I'll just give a couple of examples. Probably the best example is this government's failure to spend a single cent from the $4 billion Emergency Response Fund that it announced in last year's budget, 18 months ago. It set aside $4 billion for a disaster response and recovery fund that could be spent on repairing damage, on paying grants to people who suffered loss and, importantly, on projects and all sorts of prevention measures that would limit the damage from future disasters. Even though this government has had the funds available now for nearly a year, it has not spent a cent. Think of the number of cyclone shelters that could have been built over the last 12 months. Think of the number of evacuation centres for bushfire regions that could have been built. Think of the improvements to communications technology that could have been achieved if the government had just been prepared to spend anything from this fund, which the opposition voted with the government to create. Instead, whether it's due to penny pinching, negligence or a lack of care, this government has not spent anything from that fund, and consequently we don't have in place the preventive measures that could have been delivered.

If we do see those cyclones hit this year or if we do see bushfires hit in places like south-western Western Australia or western New South Wales, as is forecast, we will have to ask what could have been avoided if the government had just used those funds that were available. It's not as if the government needs to go and find new money. This money is in the budget. It was announced. It was provided for. But yet again the Prime Minister doesn't actually care once the announcement is made. He's got his headlines. He's got his photos with Army reservists and with fire chiefs and fire volunteers. He doesn't care about the delivery, and, as a result, Australians are yet again being put at risk by this Prime Minister.

The other example I'll give is this government's failure to implement the recommendation of its own bushfires royal commission to create a national aerial firefighting fleet. Again, last year we saw what happened when the government didn't take steps to make sure that we had the water-bombing aircraft that we needed to put out fires and prevent new fires starting. We saw what happened when the government had to scramble around and try and bring in planes from overseas to try to put out fires and found that those planes were unavailable because they were still needed in other countries. Now we have a recommendation from the government's own bushfires royal commission saying that we should create our own national sovereign aerial firefighting fleet. What does this government do? 'Noted'. It leaves it with the states, even though the royal commission has said that is not an adequate measure to make sure that we are well prepared for firefighting.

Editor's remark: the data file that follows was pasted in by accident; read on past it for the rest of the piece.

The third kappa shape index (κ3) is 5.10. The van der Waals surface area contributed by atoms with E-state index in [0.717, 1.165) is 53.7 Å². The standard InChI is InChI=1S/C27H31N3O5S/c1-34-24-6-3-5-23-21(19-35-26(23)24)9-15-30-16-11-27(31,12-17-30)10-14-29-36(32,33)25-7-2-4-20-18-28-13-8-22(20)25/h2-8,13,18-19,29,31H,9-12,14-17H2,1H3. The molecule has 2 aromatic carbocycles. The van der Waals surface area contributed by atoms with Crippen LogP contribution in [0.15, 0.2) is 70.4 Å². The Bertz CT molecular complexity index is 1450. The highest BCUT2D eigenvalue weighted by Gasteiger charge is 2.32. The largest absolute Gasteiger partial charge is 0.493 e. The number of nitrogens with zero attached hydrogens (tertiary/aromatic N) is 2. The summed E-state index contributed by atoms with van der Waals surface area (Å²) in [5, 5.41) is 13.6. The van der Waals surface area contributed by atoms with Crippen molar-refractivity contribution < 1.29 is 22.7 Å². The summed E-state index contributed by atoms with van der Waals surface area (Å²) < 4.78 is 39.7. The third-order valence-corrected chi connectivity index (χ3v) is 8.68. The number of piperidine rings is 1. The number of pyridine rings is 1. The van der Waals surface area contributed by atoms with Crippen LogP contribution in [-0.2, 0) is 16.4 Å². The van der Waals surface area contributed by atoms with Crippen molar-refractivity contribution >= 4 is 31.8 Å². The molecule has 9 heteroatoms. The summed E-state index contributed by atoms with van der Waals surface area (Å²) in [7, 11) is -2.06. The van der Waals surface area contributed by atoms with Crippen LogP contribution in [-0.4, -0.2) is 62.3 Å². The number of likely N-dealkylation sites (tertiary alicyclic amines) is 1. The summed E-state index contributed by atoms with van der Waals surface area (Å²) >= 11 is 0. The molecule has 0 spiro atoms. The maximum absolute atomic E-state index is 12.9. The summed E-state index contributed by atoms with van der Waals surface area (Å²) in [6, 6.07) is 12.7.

Of course, the elephant in the room is that this government continues to do nothing about climate change. Whatever anyone thinks about climate change, it is coming. You have every possible scientific expert, including the Bureau of Meteorology—

Senator Hanson interjecting

Senator WATT: With respect, Senator Hanson, if I'm going to listen to anyone about climate change, I think I'll listen to the Bureau of Meteorology rather than you. Stick to what you know. We should not ignore the advice of the Bureau of Meteorology and the CSIRO, who actually know a few things about this. What they tell us consistently is that climate change is real, it is happening and it is going to lead to more natural disasters in the future. Senator Hanson, if you were really a senator for Queensland, you would actually care about that. You should care about the people in our state who are going to be facing more cyclones in the future, more floods in the future and more bushfires in the future. We should all take steps to fix that.

The ACTING DEPUTY PRESIDENT ( Senator Bilyk ): Senator Watt, your comments need to come through the chair.

Senator WATT: Thank you, Madam Acting Deputy President. In summary, what we need from the government is more than just announcements. We need more than a headline about the creation of a new emergency response fund. We need more than a photo op for aerial firefighting. We need more than false claims that this government is taking action on climate change. We need real action on all of these things to make sure that Australians are kept safe.

We commend the government on bringing this legislation forward. We will vote for it. We have secured amendments from the government, particularly to the explanatory memorandum, to address a number of the issues that the Greens and other civil society groups have raised and to make sure that these powers can't be abused in the future. We cannot kid ourselves into thinking that this is all that needs to be done. There are practical steps that this government could be taking right now, using funds that it has made available for this express purpose, to keep Australians safe. I can tell you that, if we see these cyclones hit and if we see more bushfires hit, we're going to be reeling out every single time that we warned the government that they could have done something about this. They've really got to get moving. We're running out of time. We're already seeing bushfires around the country, and cyclones are only weeks away. Time is running out. It's time to do more than make announcements. It's time to actually deliver.